Tipperary's Lynch Solicitors' guide to Family Law Court Reform

Lynch Solicitors


Lynch Solicitors



Tipperary's Lynch Solicitors' guide to Family Law Court Reform

Tipperary's Lynch Solicitors' guide to Family Law Court Reform

Passing of changes in divorce legislation

The Family Law Bill 2019 has now passed all stages in the Oireachtas. The legislation follows the passing of the divorce referendum on May 24 to amend the Constitution. The referendum was carried by 82% of those who voted

The Family Law Bill 2019 amends the Family Law (Divorce) Act 1996 to reduce the minimum living apart period specified in that Act to two years during the previous three years (from four years during the previous five years 

Establishment of a family court within our legal system
It is 24 years since the Law Reform Commission proposed the establishment of a Family Court division within our court system, and the proposal has been repeated since by judges, lawyers and all those working in Family Law.

Our current family law system is in crisis and families and lawyers are working in an under-resourced and over-stretched family law system which is not fit for purpose

The Oireachtas Joint Committee on Justice and Equality has now issued a report calling for a major overhaul of the family law system and it wants urgent status for long-promised legislation for the establishment of a dedicated and integrated family court within existing court structures

Specialist family law training is required
Most family Law cases including those that concern children, are heard in the general courts system by judges who have not received specialist family law training and who generally do not specialise in family law. Many of these cases are heard in the same Courthouse that is used for both Civil and Criminal proceedings.

The report on reform makes 38 recommendations in total and has been sent by the Oireachtas Joint Committee to the Minister for Justice and Equality Charlie Flanagan.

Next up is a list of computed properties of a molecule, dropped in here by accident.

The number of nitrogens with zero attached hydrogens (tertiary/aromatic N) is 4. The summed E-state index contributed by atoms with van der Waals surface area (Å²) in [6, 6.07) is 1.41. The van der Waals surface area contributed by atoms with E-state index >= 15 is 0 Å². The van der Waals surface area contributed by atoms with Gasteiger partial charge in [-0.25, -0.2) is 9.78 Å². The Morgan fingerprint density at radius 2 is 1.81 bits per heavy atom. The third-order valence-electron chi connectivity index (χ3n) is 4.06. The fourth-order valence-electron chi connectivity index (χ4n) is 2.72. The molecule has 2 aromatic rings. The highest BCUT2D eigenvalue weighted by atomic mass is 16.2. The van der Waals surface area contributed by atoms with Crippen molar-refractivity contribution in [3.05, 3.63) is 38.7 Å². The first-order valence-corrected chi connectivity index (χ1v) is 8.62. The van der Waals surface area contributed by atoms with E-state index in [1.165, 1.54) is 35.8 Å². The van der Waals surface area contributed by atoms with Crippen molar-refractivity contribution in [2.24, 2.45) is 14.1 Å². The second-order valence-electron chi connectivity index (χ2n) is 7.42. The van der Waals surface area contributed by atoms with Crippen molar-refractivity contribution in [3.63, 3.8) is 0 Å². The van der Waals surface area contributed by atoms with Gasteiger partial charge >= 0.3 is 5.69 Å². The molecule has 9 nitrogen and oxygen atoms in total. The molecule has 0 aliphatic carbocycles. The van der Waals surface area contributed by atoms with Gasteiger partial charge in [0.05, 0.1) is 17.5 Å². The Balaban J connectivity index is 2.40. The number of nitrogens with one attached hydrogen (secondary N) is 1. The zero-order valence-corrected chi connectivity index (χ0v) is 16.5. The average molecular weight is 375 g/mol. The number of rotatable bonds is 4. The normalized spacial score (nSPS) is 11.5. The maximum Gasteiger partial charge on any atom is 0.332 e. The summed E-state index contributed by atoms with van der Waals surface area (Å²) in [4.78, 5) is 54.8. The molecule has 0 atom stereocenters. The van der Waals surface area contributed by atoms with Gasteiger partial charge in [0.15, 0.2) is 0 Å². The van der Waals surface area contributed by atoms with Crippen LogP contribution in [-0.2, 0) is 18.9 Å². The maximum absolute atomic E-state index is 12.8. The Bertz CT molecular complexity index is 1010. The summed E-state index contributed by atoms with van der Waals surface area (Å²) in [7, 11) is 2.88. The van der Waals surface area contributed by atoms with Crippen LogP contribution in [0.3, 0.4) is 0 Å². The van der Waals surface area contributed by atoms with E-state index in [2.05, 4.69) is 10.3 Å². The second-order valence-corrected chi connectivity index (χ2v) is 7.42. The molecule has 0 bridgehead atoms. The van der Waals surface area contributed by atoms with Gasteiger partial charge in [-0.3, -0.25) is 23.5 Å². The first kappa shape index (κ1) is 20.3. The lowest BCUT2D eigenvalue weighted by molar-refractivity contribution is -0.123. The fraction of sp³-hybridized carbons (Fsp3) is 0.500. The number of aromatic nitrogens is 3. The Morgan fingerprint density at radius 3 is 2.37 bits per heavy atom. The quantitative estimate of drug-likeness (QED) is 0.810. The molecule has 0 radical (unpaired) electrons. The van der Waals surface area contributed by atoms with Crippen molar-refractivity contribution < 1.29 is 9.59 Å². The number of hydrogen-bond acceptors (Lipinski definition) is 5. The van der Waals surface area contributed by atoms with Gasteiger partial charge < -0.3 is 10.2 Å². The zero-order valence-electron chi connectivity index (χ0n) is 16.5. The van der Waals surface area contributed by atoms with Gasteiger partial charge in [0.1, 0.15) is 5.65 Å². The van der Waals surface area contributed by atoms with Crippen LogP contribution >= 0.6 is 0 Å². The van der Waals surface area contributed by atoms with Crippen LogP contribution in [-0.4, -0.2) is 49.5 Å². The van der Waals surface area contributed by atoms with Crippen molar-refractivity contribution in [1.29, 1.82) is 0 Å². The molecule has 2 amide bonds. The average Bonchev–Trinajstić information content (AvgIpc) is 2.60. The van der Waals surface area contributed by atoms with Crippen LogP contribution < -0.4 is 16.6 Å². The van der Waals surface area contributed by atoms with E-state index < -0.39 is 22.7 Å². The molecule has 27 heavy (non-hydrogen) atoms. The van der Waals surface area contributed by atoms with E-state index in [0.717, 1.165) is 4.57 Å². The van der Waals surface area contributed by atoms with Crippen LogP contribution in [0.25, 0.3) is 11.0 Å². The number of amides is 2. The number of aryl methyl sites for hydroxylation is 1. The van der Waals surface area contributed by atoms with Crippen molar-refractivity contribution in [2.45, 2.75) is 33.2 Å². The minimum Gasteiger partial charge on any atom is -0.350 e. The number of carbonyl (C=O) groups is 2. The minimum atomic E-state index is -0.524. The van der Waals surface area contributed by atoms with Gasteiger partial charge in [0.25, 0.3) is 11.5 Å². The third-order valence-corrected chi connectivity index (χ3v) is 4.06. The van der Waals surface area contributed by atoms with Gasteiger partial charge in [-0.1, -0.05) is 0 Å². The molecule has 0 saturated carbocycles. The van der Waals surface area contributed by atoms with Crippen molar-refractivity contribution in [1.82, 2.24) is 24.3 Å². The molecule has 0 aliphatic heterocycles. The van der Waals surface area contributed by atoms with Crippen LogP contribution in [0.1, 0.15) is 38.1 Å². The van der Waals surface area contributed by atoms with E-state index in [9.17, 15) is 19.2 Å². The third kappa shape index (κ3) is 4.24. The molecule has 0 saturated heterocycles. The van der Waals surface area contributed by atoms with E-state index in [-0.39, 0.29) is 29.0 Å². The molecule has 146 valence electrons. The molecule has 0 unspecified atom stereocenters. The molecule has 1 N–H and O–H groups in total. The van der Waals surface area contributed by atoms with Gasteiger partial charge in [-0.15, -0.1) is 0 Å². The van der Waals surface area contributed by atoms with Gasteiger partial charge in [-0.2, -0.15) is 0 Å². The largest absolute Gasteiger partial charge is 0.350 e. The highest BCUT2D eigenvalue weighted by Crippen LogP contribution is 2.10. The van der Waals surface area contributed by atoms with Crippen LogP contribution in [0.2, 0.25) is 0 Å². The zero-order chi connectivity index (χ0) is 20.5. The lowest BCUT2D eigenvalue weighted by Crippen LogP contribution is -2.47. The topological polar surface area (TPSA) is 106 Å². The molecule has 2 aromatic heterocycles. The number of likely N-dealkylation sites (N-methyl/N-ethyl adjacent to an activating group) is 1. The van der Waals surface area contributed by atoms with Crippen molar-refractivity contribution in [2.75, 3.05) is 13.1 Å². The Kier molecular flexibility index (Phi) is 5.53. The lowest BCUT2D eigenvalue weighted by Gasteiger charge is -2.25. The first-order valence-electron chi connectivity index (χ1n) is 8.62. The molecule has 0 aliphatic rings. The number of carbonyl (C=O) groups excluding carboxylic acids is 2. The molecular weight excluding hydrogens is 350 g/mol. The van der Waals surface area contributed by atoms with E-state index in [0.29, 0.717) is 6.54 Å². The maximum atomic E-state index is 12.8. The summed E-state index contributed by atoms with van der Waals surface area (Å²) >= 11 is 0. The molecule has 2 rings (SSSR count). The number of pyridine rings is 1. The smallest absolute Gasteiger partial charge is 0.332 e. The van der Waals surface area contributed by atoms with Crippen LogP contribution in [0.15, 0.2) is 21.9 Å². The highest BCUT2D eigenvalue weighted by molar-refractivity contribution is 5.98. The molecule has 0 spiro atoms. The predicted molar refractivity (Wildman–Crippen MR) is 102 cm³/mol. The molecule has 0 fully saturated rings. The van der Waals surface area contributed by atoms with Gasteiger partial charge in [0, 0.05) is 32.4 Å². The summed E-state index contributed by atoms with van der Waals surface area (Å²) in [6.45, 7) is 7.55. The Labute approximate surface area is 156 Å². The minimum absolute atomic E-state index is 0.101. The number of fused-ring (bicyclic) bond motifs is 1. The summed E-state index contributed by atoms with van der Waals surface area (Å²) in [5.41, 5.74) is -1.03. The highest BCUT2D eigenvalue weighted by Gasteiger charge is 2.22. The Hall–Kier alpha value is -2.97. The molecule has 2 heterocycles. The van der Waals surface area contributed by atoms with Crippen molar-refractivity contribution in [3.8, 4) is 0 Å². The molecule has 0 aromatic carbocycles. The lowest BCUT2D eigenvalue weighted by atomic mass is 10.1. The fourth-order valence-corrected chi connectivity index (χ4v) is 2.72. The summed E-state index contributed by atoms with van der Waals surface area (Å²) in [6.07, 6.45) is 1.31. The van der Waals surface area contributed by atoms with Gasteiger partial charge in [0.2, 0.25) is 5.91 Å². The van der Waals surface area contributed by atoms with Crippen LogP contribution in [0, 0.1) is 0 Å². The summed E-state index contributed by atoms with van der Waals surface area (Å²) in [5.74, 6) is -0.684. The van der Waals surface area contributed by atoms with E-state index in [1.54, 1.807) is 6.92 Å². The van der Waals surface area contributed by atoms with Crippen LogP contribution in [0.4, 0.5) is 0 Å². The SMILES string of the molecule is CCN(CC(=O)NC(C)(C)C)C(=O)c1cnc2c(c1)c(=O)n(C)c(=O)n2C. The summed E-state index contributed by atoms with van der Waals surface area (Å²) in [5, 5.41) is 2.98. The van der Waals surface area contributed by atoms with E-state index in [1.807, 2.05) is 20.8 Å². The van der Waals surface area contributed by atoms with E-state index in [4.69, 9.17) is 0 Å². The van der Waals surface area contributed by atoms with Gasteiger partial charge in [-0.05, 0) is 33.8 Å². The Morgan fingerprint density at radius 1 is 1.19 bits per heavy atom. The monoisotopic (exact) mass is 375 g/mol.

The recommendations include:

- Specialist family law judges
- A review of the physical infrastructure of family law courts 
- Key ancillary services and agencies, such as legal aid, mediation services, courts and courts offices, should all be housed under one roof
- Establishment on a permanent basis of a dedicated reporting body, to include both public and private family law proceedings, while maintaining the anonymity of parties
- A full review of the legal aid scheme 
- A substantial increase in the number of judges to address the backlog of cases and relieve pressure on the judiciary.

Action is now urgently required for a delivery of previous commitments to  prioritise the modernisation of the family law courts system and to provide a family law system which will meet the needs of families who are at a very vulnerable time in their lives.

Contact us
For further advice or if you wish to discuss any other legal area, please contact reception@lynchsolicitors.ie or telephone 052-6124344. Visit www.lynchsolicitors.ie.

The material contained in this blog is provided for general information purposes only and does not amount to legal or other professional advice. While every care has been taken in the preparation of the information, we advise you to seek specific advice from us about any legal decision or course of action.